Earlier, when I wrote about 13 US companies making a gigantic $140bn pledge to help fight climate change, I said I was tempted to argue that our business leaders were out in front of our political leaders. And yet that's not entirely fair.
The White House, after all, was a leading player in coordinating the aforementioned pledge. And that pledge came one day after Hillary Clinton—the current front runner in the race to be the Democratic presidential nominee—made a huge climate commitment of her own. Clinton has previously faced fierce criticism for accepting money from fossil fuel interests, not to mention her support of Keystone XL and other fossil fuel projects. Still, the undeniable ambition of Clinton's climate plan came to many environmentalists as a pleasant surprise.
As detailed over at Politico, the pledge includes a near-term commitment to bring solar capacity up to 140GW by the end of 2020—a move that marks a 700% increase on current capacity. By 2027, Clinton says, she would work to ensure that the US would be producing 33% of its energy from renewables like wind, solar and geothermal—a significant increase compared to President Obama's current goal of 25%. She also suggested that the long-term goal must be a 100% clean energy economy by 2050.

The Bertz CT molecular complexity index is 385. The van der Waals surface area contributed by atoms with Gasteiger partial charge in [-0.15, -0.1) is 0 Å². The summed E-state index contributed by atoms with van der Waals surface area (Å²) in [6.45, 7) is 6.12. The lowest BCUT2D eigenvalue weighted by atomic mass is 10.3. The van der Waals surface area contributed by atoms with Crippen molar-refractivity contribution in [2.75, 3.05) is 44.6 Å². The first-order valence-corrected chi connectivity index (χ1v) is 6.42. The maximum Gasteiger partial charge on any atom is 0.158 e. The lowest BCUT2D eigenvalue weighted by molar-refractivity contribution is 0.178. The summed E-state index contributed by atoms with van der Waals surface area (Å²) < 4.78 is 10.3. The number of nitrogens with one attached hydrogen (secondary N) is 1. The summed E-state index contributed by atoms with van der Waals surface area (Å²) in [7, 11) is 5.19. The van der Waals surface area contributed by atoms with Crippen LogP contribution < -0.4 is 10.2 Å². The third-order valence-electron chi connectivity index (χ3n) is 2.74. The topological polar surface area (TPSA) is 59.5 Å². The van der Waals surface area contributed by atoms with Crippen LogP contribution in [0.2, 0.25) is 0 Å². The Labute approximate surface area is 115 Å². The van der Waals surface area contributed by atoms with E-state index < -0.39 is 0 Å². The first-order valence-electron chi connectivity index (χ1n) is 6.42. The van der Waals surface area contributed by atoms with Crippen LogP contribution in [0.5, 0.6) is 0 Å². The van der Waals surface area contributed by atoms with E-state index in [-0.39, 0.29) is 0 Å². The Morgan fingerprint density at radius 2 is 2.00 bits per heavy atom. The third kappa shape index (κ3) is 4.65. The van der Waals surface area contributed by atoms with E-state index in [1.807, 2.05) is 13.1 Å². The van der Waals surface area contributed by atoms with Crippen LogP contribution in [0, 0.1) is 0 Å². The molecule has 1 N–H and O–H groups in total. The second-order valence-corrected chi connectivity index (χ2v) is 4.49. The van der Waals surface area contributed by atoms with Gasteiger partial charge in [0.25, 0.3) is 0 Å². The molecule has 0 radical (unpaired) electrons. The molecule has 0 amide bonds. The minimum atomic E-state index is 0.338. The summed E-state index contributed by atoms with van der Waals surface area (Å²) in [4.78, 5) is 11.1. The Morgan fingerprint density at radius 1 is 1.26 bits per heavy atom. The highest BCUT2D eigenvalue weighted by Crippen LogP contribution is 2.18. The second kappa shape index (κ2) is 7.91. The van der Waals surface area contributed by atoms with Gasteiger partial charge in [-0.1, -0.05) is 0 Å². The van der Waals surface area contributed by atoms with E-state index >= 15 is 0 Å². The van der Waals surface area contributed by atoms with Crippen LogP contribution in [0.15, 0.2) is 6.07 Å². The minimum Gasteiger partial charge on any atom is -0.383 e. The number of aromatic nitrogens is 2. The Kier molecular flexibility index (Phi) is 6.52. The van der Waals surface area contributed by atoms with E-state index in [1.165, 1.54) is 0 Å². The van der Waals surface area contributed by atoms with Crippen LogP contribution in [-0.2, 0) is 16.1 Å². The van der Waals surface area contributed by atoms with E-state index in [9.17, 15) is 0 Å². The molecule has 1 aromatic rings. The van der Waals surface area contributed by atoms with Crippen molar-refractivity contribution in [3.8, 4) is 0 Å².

True to form, Clinton also wasted no time in dinging her Republican opponents who are fond of saying they are "not scientists", noting in a video—called Stand for Reality—that accompanied the announcement:
"I am just a grandmother with two eyes and a brain. And I know that what's happening in the world will have a big impact on the world, on my daughter, and especially my granddaughter."
Of course the anti-environmentalist crowd will decry this as even more alarmism. Yet with even Big Energy beginning to warm to decarbonization, you've got to wonder how long denial can remain sustainable, politically speaking. Now we just have to make sure our leaders don't just pledge bold action, but actually make it happen.